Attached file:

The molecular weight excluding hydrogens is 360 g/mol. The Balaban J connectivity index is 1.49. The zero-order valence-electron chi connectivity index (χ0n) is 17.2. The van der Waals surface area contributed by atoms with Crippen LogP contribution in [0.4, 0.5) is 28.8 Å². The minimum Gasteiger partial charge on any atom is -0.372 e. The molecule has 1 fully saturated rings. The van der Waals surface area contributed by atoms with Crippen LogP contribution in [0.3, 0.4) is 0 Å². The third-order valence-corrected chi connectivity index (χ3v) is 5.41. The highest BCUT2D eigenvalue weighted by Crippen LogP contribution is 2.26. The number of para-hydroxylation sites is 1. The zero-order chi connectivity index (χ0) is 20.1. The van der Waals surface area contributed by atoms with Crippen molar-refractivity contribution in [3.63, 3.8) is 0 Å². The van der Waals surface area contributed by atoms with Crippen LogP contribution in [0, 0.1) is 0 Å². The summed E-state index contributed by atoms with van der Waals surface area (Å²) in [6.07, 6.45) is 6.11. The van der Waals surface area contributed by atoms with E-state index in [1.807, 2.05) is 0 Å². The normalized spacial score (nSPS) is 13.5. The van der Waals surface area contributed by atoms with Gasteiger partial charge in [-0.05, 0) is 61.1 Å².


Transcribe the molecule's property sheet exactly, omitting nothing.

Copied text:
The molecular weight excluding hydrogens is 360 g/mol. The Balaban J connectivity index is 1.49. The zero-order valence-electron chi connectivity index (χ0n) is 17.2. The van der Waals surface area contributed by atoms with Crippen LogP contribution in [0.4, 0.5) is 28.8 Å². The minimum Gasteiger partial charge on any atom is -0.372 e. The molecule has 1 fully saturated rings. The van der Waals surface area contributed by atoms with Crippen LogP contribution in [0.3, 0.4) is 0 Å². The third-order valence-corrected chi connectivity index (χ3v) is 5.41. The highest BCUT2D eigenvalue weighted by Crippen LogP contribution is 2.26. The number of para-hydroxylation sites is 1. The zero-order chi connectivity index (χ0) is 20.1. The van der Waals surface area contributed by atoms with Crippen molar-refractivity contribution in [3.63, 3.8) is 0 Å². The van der Waals surface area contributed by atoms with Crippen LogP contribution in [0, 0.1) is 0 Å². The summed E-state index contributed by atoms with van der Waals surface area (Å²) in [6.07, 6.45) is 6.11. The van der Waals surface area contributed by atoms with E-state index in [1.807, 2.05) is 0 Å². The normalized spacial score (nSPS) is 13.5. The van der Waals surface area contributed by atoms with Gasteiger partial charge in [-0.05, 0) is 61.1 Å².